Category Archives: Shaken Baby Syndrome

MD State Attorney Has Eye For Detail

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Rocking horses outside the home of daycare provider Gail Dobson in Trappe, Md., who was convicted in the death of 9-month-old Trevor Ulrich.

Montgomery leads the way on prosecuting
Child Abuse

Montgomery County, MD  –  Cases involving the deaths of very young children are not easy to prosecute.  There usually are no witnesses, the medical information is often complicated, emotions are fraught, and it is always hard to believe that anyone — least of all those whose care the child has been placed in — would want to cause harm.  So a trio of convictions in child deaths won by Montgomery County prosecutors over the past year is noteworthy, underscoring State’s Attorney John McCarthy’s priority in combating crimes against society’s most helpless.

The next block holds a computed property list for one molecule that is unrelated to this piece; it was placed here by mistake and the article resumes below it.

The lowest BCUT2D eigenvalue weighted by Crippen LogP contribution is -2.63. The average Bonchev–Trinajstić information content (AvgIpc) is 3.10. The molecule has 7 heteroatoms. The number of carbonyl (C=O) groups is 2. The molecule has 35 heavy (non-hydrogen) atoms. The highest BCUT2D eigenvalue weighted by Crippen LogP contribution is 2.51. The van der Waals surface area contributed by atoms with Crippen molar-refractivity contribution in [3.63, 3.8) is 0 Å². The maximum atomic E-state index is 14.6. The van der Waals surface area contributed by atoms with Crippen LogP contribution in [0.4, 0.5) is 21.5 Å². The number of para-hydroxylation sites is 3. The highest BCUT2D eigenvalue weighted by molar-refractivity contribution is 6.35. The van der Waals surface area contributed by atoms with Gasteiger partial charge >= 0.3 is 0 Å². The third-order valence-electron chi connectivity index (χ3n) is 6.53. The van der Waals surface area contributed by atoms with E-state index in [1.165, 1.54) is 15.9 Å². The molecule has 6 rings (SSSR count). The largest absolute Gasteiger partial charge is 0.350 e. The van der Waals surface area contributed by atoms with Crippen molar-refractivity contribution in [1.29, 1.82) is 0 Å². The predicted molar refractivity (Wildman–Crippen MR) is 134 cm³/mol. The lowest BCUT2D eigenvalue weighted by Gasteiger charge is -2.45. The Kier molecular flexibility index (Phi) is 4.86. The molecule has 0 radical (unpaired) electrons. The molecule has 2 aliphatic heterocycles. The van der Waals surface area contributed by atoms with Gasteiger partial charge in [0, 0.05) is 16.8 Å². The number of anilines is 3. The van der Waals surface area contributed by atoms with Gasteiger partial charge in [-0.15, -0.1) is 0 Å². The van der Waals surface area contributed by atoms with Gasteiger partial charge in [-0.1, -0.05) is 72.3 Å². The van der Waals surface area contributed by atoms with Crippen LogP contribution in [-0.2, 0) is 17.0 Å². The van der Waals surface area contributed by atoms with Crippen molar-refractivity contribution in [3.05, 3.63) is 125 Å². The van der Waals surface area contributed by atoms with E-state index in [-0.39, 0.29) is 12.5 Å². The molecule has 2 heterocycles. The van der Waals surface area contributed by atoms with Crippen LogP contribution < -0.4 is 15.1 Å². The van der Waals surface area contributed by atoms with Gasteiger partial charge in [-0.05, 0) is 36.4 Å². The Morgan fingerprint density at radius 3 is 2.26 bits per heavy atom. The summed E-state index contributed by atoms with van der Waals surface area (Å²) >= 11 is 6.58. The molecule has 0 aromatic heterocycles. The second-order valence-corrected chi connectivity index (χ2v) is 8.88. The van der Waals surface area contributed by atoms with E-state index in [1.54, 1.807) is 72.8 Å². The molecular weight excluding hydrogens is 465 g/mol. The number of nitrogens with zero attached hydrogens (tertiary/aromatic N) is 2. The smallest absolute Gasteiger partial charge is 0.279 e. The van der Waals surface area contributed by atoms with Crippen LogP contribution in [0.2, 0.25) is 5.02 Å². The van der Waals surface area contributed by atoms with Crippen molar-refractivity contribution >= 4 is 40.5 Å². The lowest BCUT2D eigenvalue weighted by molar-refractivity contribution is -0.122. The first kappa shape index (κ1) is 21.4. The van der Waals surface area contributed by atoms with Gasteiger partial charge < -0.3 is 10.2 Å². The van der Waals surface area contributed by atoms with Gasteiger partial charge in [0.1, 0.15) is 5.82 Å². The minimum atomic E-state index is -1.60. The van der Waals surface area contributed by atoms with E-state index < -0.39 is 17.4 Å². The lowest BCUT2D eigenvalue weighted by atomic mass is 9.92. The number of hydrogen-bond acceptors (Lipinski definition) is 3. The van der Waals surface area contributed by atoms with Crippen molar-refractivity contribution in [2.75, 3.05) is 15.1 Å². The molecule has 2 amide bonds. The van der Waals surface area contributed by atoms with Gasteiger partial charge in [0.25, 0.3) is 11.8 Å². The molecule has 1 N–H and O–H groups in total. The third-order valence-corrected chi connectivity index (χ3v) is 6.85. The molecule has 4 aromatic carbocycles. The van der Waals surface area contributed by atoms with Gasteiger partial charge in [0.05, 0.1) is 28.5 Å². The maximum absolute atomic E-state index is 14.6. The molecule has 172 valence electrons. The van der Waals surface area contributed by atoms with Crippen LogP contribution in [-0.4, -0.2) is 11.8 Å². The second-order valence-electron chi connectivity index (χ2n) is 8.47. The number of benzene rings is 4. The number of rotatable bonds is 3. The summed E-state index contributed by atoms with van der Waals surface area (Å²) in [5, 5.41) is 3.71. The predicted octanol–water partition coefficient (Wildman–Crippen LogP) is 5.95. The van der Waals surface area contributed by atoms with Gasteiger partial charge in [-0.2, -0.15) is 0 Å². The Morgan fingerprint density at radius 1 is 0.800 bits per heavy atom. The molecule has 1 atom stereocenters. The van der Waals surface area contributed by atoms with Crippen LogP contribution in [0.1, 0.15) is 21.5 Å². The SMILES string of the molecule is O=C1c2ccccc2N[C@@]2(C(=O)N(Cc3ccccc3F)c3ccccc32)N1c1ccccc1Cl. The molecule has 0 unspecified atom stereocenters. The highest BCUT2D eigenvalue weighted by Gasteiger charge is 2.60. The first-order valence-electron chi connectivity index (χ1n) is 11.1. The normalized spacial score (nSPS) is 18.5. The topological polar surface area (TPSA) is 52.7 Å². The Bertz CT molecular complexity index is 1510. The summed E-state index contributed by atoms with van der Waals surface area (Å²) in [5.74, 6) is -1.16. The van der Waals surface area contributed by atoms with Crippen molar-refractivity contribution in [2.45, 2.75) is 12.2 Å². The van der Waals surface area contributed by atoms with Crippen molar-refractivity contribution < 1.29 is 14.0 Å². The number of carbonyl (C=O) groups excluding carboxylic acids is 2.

“Trevor would have been 8 years old, he would have been in second grade.  He would have had a joyful life.  But now there are only tears and sadness and a void that his death left behind,” Assistant State’s Attorney Debbie Feinstein told the jury that this month found day-care provider Gail Dobson guilty of second-degree murder in the Sept. 3, 2009, death of 9-month-old Trevor Ulrich.  It was the second time the Eastern Shore woman had been found guilty; an earlier conviction was overturned on the grounds of ineffective counsel, and the case became ensnared in an ongoing debate over the validity of Shaken Baby Syndrome and abusive head trauma.

Montgomery prosecutors, who took over the case because of conflicts by Talbot County officials, used Ms. Dobson’s conviction — along with the convictions in Montgomery last year of Moussa Sissoko (sentenced to life in prison with all but 50 years suspended for killing his infant son for $750,000 in insurance) and Adou Louis Kouadio (sentenced to 40 years in the murder of his 2-month-old son) — to make critical points:  that dynamic head movement and impact can do great damage to young brains and those who might suggest otherwise do a great disservice.